The Shee

The Sage, Gateshead

11 April 2017

The concert is in the middle hall of The Sage, which doesn't look like it should be a great place for a concert—it's just a big square box, with rows of temporary seats on a flat floor, and feels a bit like being at a gig in a school gym (there are even blue drapes hung on the walls to hide the monkey bars). But of course the sound is absolutely perfect, because it's The Sage and everything here always sounds perfect. It's the best concert venue I've ever been in. Also, there's an ambitious and dramatic light show, which The Shee don't normally bother with, and it's very cool.

The night got off to a good start with the support band Balter, a local group of students who described themselves as a "smaller, crapper version of The Shee". Well there's only four of them, so "smaller" is right, but I don't think they have anything to worry about in terms of quality, they're all excellent musicians (even if a couple of them looked a bit nervous) with great songs, and they delivered an excellent half-hour set that actually did have a lot in common with what The Shee do.

After a short interval, The Shee came on with only five members, which is a bit worrying. We later learn that Olivia Ross is poorly in hospital, which is even more worrying.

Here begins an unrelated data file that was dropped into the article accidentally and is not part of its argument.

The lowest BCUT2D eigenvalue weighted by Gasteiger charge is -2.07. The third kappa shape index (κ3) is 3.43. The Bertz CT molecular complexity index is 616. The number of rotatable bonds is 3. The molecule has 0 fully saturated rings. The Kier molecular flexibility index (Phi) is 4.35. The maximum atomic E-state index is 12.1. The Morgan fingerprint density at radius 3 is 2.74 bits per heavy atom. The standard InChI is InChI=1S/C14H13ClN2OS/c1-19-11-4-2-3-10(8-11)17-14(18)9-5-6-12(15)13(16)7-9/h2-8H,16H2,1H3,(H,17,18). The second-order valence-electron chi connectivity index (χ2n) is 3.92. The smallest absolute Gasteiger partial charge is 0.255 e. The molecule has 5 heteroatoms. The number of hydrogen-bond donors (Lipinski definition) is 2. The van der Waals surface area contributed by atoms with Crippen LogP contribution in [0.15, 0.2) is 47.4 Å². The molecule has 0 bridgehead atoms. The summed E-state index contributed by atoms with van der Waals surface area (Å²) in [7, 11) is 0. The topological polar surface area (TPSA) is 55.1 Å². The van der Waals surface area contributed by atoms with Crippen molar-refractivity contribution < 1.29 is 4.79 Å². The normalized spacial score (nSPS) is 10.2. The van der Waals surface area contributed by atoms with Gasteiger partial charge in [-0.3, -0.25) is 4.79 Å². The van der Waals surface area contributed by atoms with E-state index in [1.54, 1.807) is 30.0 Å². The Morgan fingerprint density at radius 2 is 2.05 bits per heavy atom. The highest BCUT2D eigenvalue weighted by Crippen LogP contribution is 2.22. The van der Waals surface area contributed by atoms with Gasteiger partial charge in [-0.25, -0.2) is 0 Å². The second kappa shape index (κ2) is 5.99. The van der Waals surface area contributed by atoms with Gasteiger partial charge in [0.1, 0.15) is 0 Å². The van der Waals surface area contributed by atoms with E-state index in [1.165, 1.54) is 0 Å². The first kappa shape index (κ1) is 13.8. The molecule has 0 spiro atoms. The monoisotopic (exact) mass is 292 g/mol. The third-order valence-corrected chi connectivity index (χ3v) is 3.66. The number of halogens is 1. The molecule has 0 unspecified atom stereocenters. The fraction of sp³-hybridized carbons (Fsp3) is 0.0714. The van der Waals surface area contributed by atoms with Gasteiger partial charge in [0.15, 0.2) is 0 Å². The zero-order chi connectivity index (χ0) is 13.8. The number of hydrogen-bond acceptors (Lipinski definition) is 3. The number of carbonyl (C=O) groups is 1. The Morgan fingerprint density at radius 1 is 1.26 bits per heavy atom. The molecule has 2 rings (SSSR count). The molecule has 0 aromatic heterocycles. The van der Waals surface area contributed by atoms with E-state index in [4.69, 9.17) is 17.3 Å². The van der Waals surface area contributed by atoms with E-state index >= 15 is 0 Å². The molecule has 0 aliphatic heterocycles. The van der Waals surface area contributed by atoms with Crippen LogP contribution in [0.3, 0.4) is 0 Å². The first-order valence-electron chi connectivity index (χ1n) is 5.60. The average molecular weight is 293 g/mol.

But even with a key member missing, the music is unaffected. Yes, if you've seen them before you'll notice differences. I missed the fiddle duets, the extra layer of harmonies, and of course the songs Olivia usually sings. But they are "differences", not "deficiencies", as the sound of the band is still as full and rich as ever. I'll bet the people who don't know their music didn't realise anything was missing. Even knowing their music pretty well (this is the 12th time I've seen them live), I couldn't tell you how they rearranged it to cover for Olivia, but somehow they did. I don't know if everybody played a little bit extra, or if Shona Mooney played twice as much as usual (it's entirely possible; she is that good) but somehow they just made it work. It's remarkable. Imagine a rock band going on without a guitar player! But The Shee have (normally) six lead instruments, and I guess that if you lose one you just move the lead to someone else.

There must have been some songs they couldn't do, because the set was slightly different from last year's set. Obviously they had to drop Olivia's songs, but Rachel Newton and Laura-Beth Salter probably got an extra song each to fill the gaps, and I'll never complain about that (and on at least one song Lillias Kinsman-Blake sang the third vocal part, which is new). And they dropped a couple more tunes off the new album, maybe because they couldn't be made to work with just five instruments/two voices, and brought in some more older tunes to replace them.

The other worry of the evening was Amy Thatcher sitting down to play rather than standing, which may sound a bit of a trivial thing to mention but it was curious because I've never seen her do that before. It wasn't obvious why, because her accordion was in the way, but then she stood up at one point to introduce a song, and turned sideways, and it was immediately obvious. No attention was called to it and it wouldn't normally be in my review, except that it meant I spent the whole concert assuming there wouldn't be any clog dancing, for obvious reasons.

So despite circumstances, there was just about everything I would normally expect from a Shee concert, and everything sounded just about perfect.

And then, in the encore, there was (rather alarmingly!) clog dancing. Yay!

It couldn't be the best concert I've ever seen without clog dancing.